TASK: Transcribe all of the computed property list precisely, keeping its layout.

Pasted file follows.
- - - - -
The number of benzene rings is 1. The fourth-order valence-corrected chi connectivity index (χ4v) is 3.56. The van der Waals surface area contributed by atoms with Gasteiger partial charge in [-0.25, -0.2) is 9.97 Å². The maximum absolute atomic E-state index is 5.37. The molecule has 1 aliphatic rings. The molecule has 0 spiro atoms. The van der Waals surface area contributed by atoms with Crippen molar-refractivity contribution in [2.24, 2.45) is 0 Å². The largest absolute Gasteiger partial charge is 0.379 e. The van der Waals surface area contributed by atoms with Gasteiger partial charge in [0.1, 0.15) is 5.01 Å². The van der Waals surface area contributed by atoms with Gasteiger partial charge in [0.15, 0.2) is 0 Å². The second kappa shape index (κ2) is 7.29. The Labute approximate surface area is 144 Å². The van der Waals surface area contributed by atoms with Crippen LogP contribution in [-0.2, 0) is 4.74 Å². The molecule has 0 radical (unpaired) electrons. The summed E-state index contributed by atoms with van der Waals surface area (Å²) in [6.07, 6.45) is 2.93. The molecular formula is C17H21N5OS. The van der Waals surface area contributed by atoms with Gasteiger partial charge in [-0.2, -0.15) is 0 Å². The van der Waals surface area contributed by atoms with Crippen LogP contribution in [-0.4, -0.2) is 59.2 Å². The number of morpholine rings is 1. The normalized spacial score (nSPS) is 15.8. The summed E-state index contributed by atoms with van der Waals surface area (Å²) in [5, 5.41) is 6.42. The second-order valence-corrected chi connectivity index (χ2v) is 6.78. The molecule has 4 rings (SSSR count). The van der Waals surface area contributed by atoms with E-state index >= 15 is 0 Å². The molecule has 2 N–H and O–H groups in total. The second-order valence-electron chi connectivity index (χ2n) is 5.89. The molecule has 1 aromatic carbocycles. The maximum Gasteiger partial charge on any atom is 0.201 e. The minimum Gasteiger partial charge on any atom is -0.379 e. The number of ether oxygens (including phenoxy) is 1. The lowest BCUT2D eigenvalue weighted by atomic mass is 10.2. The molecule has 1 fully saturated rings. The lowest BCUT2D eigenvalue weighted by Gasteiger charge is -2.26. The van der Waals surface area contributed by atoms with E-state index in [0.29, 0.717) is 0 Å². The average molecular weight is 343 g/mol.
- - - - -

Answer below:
The number of benzene rings is 1. The fourth-order valence-corrected chi connectivity index (χ4v) is 3.56. The van der Waals surface area contributed by atoms with Gasteiger partial charge in [-0.25, -0.2) is 9.97 Å². The maximum absolute atomic E-state index is 5.37. The molecule has 1 aliphatic rings. The molecule has 0 spiro atoms. The van der Waals surface area contributed by atoms with Crippen molar-refractivity contribution in [2.24, 2.45) is 0 Å². The largest absolute Gasteiger partial charge is 0.379 e. The van der Waals surface area contributed by atoms with Gasteiger partial charge in [0.1, 0.15) is 5.01 Å². The van der Waals surface area contributed by atoms with Gasteiger partial charge in [0.15, 0.2) is 0 Å². The second kappa shape index (κ2) is 7.29. The Labute approximate surface area is 144 Å². The van der Waals surface area contributed by atoms with Crippen LogP contribution in [-0.2, 0) is 4.74 Å². The molecule has 0 radical (unpaired) electrons. The summed E-state index contributed by atoms with van der Waals surface area (Å²) in [6.07, 6.45) is 2.93. The molecular formula is C17H21N5OS. The van der Waals surface area contributed by atoms with Gasteiger partial charge in [-0.2, -0.15) is 0 Å². The van der Waals surface area contributed by atoms with Crippen LogP contribution in [-0.4, -0.2) is 59.2 Å². The number of morpholine rings is 1. The normalized spacial score (nSPS) is 15.8. The summed E-state index contributed by atoms with van der Waals surface area (Å²) in [5, 5.41) is 6.42. The second-order valence-corrected chi connectivity index (χ2v) is 6.78. The molecule has 4 rings (SSSR count). The van der Waals surface area contributed by atoms with E-state index >= 15 is 0 Å². The molecule has 2 N–H and O–H groups in total. The second-order valence-electron chi connectivity index (χ2n) is 5.89. The molecule has 1 aromatic carbocycles. The maximum Gasteiger partial charge on any atom is 0.201 e. The minimum Gasteiger partial charge on any atom is -0.379 e. The number of ether oxygens (including phenoxy) is 1. The lowest BCUT2D eigenvalue weighted by atomic mass is 10.2. The molecule has 1 fully saturated rings. The lowest BCUT2D eigenvalue weighted by Gasteiger charge is -2.26. The van der Waals surface area contributed by atoms with E-state index in [0.29, 0.717) is 0 Å². The average molecular weight is 343 g/mol.